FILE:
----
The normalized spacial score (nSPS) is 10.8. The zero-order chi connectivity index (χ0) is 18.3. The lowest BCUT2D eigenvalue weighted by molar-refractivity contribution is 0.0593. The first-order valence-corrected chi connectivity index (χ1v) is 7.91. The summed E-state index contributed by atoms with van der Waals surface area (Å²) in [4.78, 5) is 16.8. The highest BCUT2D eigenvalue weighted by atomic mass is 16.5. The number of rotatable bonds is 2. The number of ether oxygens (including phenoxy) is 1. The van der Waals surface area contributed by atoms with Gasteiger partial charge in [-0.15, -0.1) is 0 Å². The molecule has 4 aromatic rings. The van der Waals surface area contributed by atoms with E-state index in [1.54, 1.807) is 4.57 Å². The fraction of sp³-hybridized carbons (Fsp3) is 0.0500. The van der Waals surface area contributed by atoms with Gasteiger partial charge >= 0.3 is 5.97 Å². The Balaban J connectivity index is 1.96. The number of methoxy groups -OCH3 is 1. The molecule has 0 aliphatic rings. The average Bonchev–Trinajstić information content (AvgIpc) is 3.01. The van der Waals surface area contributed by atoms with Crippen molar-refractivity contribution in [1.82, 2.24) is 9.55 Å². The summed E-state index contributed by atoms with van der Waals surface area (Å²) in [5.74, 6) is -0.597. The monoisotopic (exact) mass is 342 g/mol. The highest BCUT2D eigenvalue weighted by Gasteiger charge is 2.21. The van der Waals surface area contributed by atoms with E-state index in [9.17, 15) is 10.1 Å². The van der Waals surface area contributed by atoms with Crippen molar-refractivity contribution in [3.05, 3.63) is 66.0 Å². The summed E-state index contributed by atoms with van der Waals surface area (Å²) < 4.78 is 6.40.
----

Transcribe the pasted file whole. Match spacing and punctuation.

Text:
The normalized spacial score (nSPS) is 10.8. The zero-order chi connectivity index (χ0) is 18.3. The lowest BCUT2D eigenvalue weighted by molar-refractivity contribution is 0.0593. The first-order valence-corrected chi connectivity index (χ1v) is 7.91. The summed E-state index contributed by atoms with van der Waals surface area (Å²) in [4.78, 5) is 16.8. The highest BCUT2D eigenvalue weighted by atomic mass is 16.5. The number of rotatable bonds is 2. The number of ether oxygens (including phenoxy) is 1. The van der Waals surface area contributed by atoms with Gasteiger partial charge in [-0.15, -0.1) is 0 Å². The molecule has 4 aromatic rings. The van der Waals surface area contributed by atoms with E-state index in [1.54, 1.807) is 4.57 Å². The fraction of sp³-hybridized carbons (Fsp3) is 0.0500. The van der Waals surface area contributed by atoms with Gasteiger partial charge >= 0.3 is 5.97 Å². The Balaban J connectivity index is 1.96. The number of methoxy groups -OCH3 is 1. The molecule has 0 aliphatic rings. The average Bonchev–Trinajstić information content (AvgIpc) is 3.01. The van der Waals surface area contributed by atoms with Crippen molar-refractivity contribution in [1.82, 2.24) is 9.55 Å². The summed E-state index contributed by atoms with van der Waals surface area (Å²) in [5.74, 6) is -0.597. The monoisotopic (exact) mass is 342 g/mol. The highest BCUT2D eigenvalue weighted by Gasteiger charge is 2.21. The van der Waals surface area contributed by atoms with E-state index in [9.17, 15) is 10.1 Å². The van der Waals surface area contributed by atoms with Crippen molar-refractivity contribution in [3.05, 3.63) is 66.0 Å². The summed E-state index contributed by atoms with van der Waals surface area (Å²) < 4.78 is 6.40.